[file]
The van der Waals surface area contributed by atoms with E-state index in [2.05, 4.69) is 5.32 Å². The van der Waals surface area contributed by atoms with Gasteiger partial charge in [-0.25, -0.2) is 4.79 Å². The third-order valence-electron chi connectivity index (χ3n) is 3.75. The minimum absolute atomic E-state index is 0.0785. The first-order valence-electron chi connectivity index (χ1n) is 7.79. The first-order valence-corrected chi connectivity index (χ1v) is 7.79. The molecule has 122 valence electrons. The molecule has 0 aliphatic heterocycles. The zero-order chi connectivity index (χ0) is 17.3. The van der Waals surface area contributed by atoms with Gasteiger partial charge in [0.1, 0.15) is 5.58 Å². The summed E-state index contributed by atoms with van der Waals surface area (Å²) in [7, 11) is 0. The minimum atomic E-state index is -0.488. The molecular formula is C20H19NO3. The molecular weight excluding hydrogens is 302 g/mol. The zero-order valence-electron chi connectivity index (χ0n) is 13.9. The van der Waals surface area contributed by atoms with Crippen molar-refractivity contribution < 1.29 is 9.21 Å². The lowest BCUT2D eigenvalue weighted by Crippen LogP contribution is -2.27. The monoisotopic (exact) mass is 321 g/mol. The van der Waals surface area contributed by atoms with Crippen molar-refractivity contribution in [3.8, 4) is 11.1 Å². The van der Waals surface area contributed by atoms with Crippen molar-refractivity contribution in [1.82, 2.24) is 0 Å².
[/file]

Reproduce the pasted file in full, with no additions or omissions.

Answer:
The van der Waals surface area contributed by atoms with E-state index in [2.05, 4.69) is 5.32 Å². The van der Waals surface area contributed by atoms with Gasteiger partial charge in [-0.25, -0.2) is 4.79 Å². The third-order valence-electron chi connectivity index (χ3n) is 3.75. The minimum absolute atomic E-state index is 0.0785. The first-order valence-electron chi connectivity index (χ1n) is 7.79. The first-order valence-corrected chi connectivity index (χ1v) is 7.79. The molecule has 122 valence electrons. The molecule has 0 aliphatic heterocycles. The zero-order chi connectivity index (χ0) is 17.3. The van der Waals surface area contributed by atoms with Gasteiger partial charge in [0.1, 0.15) is 5.58 Å². The summed E-state index contributed by atoms with van der Waals surface area (Å²) in [7, 11) is 0. The minimum atomic E-state index is -0.488. The molecular formula is C20H19NO3. The molecular weight excluding hydrogens is 302 g/mol. The zero-order valence-electron chi connectivity index (χ0n) is 13.9. The van der Waals surface area contributed by atoms with Crippen molar-refractivity contribution < 1.29 is 9.21 Å². The lowest BCUT2D eigenvalue weighted by Crippen LogP contribution is -2.27. The monoisotopic (exact) mass is 321 g/mol. The van der Waals surface area contributed by atoms with Crippen molar-refractivity contribution in [3.8, 4) is 11.1 Å². The van der Waals surface area contributed by atoms with Crippen molar-refractivity contribution in [1.82, 2.24) is 0 Å².